China warns US of retaliation after accusations of cyberspying

China warns US of retaliation after accusations of cyberspying
US Attorney General Eric Holder, US Attorney for Western District of Pennsylvania David Hickton, and Assistant Attorney General for National Security John Carlin take questions from members of the media on May 19, 2014.

BEIJING - China has warned the United States that it would retaliate if Washington presses on with charges against five Chinese military officers accused of hacking into American companies to steal trade secrets, state media said on Tuesday.

The warning from an unnamed State Internet Information Office spokesman came hours after the US charged the five Chinese, accusing them of hacking into American nuclear, metal and solar companies to steal trade secrets.

It was the first criminal hacking charge that the US has filed against specific foreign officials, and follows a steady increase in public criticism and private confrontation, including at a summit last year between US President Barack Obama and Chinese President Xi Jinping.

The indictment is likely to further roil relations between China and the US. Besides cyber hacking, Washington and Beijing have grappled over a range of issues, including human rights, trade disputes and China's growing military assertiveness over seas contested with its neighbours.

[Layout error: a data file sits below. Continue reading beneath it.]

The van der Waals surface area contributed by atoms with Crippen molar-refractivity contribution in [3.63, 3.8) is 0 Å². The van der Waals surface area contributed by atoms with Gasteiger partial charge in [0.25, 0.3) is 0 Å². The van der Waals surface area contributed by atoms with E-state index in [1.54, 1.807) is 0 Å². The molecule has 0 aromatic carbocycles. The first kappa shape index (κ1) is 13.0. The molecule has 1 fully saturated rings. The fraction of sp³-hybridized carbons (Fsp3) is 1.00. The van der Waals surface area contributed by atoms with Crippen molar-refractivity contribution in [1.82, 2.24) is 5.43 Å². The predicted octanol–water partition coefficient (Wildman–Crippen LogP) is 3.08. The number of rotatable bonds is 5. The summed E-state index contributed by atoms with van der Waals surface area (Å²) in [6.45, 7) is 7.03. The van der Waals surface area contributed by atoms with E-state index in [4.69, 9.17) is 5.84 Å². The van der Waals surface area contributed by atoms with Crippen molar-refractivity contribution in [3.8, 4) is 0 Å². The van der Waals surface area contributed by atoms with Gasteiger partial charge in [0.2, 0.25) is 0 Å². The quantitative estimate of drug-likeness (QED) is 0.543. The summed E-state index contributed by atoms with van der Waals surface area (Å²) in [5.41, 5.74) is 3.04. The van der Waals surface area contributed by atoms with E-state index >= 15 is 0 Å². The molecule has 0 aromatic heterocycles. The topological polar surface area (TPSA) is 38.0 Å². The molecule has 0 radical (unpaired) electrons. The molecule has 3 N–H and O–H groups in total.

"If the United States continues to insist on going its own way, China will take measures to resolutely fight back," the spokesman told state news agency Xinhua and the People's Daily, the official newspaper of the ruling Chinese Communist Party.

He did not elaborate on the measures that China will take. It is unclear if China could use its financial clout to retaliate against the US. China is the US's biggest foreign creditor. As of February, China held US$1.27 trillion (S$1.59 trillion) in US Treasury bonds, according to Treasury Department data.

China's Foreign Ministry immediately denied the charges on Monday, saying in a strongly worded statement the US indictment was "made up" and would damage trust between the two nations.

The ministry said it would suspend the activities of a Sino-US working group on cyber issues, which American officials believe refers to a joint effort established in April 2013 involving State Department expert Chris Painter and China Foreign Ministry official Dai Bing.

The spokesman from the State Internet Information Office was quoted by Xinhua as saying that the US "attacks, infiltrates and taps Chinese networks belonging to governments, institutions, enterprises, universities and major communication backbone networks".

"Those activities target Chinese leaders, ordinary citizens and anyone with a mobile phone," Xinhua quoted the spokesman as saying. "China has repeatedly asked the US to stop, but it never makes any statement on its wiretaps, nor does it desist, not to mention apologise to the Chinese people."

Xinhua cited data from China's top Internet security agency, the National Computer network Emergency Response technical Team Coordination Centre (CNCERT), which said a total of 2,077 Trojan horse networks or botnet servers in the US directly controlled 1.18 million host computers in China during the period from March 19 to May 18.

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